Among the great NFL mysteries, perhaps on par with how Jason Garrett remains employed as Cowboys coach, is the Bills' Week 14 underdog status.
Baltimore (10-2) is favored against Buffalo by nearly a touchdown.
Although the Bills (9-3) are from perfect, they are fully capable of taking out the Ravens and, dare I say, even AFC East rival New England. Like most of the rest of the country, I'm a little late to the Bills' party. But their humiliation of the Cowboys on Thanksgiving convinced me something special is going on in Buffalo besides the Bills Mafia. Digging a little deeper, I see a stout defense, a capable running game and a quarterback on the rise.
Let's examine the evidence:
The Bills' defense ranks third in the league in points and yards allowed. Buffalo is particularly strong against the pass, having allowed the third-fewest yards and second-fewest touchdowns. Look out, Tom Brady, and your below-average receiving corps.
Buffalo’s best work has come against bad teams, but it did stifle the Patriots when New England looked like a juggernaut, losing 16-10 at home mainly because of a blocked punt return touchdown. Buffalo is 5-1 away from home, proof its style travels well.
Speaking of that style, it’s ugly, and Buffalo’s lack of aesthetic appeal likely feeds into the lack of respect it has so far received. Look past the lack of a big-play, pyrotechnic passing attack and you see a team whose foundation is well built to survive in the postseason.
Buffalo runs the ball well, ranking fifth in the league in yards and 12th in yards per carry (4.6). At running back, 36-year-old Frank Gore and 22-year-old rookie Devin Singletary provide a nice 1-2 punch, with Singletary in particular picking up his production in Buffalo’s past five games (381 yards on 78 carries). Gore isn’t explosive anymore, but he’s a capable situational back.
At receiver, John Brown (881 yards receiving) is playing like a No. 1 wideout and proving he was a bargain free-agent signee. Although he hasn’t broken a huge play this season -– his longest reception is 40 yards –- Brown represents the kind of vertical threat that forces defenses to allocate extra resources.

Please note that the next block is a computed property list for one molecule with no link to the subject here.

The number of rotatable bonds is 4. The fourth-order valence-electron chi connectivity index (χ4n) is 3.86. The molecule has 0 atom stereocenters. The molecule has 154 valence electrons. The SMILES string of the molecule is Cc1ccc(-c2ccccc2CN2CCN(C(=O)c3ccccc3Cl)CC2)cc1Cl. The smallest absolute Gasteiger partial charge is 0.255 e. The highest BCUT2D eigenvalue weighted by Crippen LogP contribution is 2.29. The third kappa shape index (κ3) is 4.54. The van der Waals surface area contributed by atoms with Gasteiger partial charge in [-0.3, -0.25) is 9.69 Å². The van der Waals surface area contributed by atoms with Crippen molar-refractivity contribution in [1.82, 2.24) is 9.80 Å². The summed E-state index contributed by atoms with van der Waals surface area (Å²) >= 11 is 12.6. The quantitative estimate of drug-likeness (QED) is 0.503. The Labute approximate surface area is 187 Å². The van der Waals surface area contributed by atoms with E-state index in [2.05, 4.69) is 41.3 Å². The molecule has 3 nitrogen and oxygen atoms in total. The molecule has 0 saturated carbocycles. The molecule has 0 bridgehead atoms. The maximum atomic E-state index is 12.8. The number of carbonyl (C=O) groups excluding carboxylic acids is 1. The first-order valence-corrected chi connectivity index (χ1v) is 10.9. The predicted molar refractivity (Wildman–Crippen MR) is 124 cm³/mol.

The Bills also take care of the rock: Their 13 giveaways are seventh fewest in the NFL.
But here's what I really like most about Buffalo: Josh Allen.
Yup, the guy who looked lost in a three-interception debacle against the Patriots in Week 4. Although he’s far from a finished product, the second-year QB has made major strides, starting almost immediately after his putrid Patriots effort.
In the eight games since, Allen has 13 touchdowns, two picks and a 98.7 passer rating (league average 91.1). He has rushed for 299 yards and five touchdowns in that span. Allen’s 430 yards rushing overall are third among quarterbacks, trailing only Baltimore's Lamar Jackson and Arizona's Kyler Murray.
The major knocks on Allen coming out of Wyoming and after one year in Buffalo were that he wasn't accurate or polished from the pocket. His play lately suggests that is no longer the case. His ability to beat teams in a more "traditional" sense makes the Bills all the more dangerous.
One more Allen nugget: He was terrible against the blitz in 2018, with just two touchdowns, four interceptions and a 58.1 passer rating. This season? Eight touchdowns against just four picks and an 83.6 passer rating. Start from Week 5, and those numbers jump to seven touchdowns, no interceptions and a 109 passer rating.
The numbers make it clear –- Buffalo is seeing rapid improvement at the most important position on the field. Allen is learning on the job, and when he’s good, the Bills are tough to beat. Buffalo is 5-0 with an average margin of victory of 13.4 points when Allen posts a passer rating over 100.
The Bills' remaining schedule is daunting: After the Ravens, they have road games against the surging Steelers and the Patriots. All remaining opponents would make the playoffs if the season ended today. But Buffalo has the ingredients for something special. Dismiss the Bills at your own peril.
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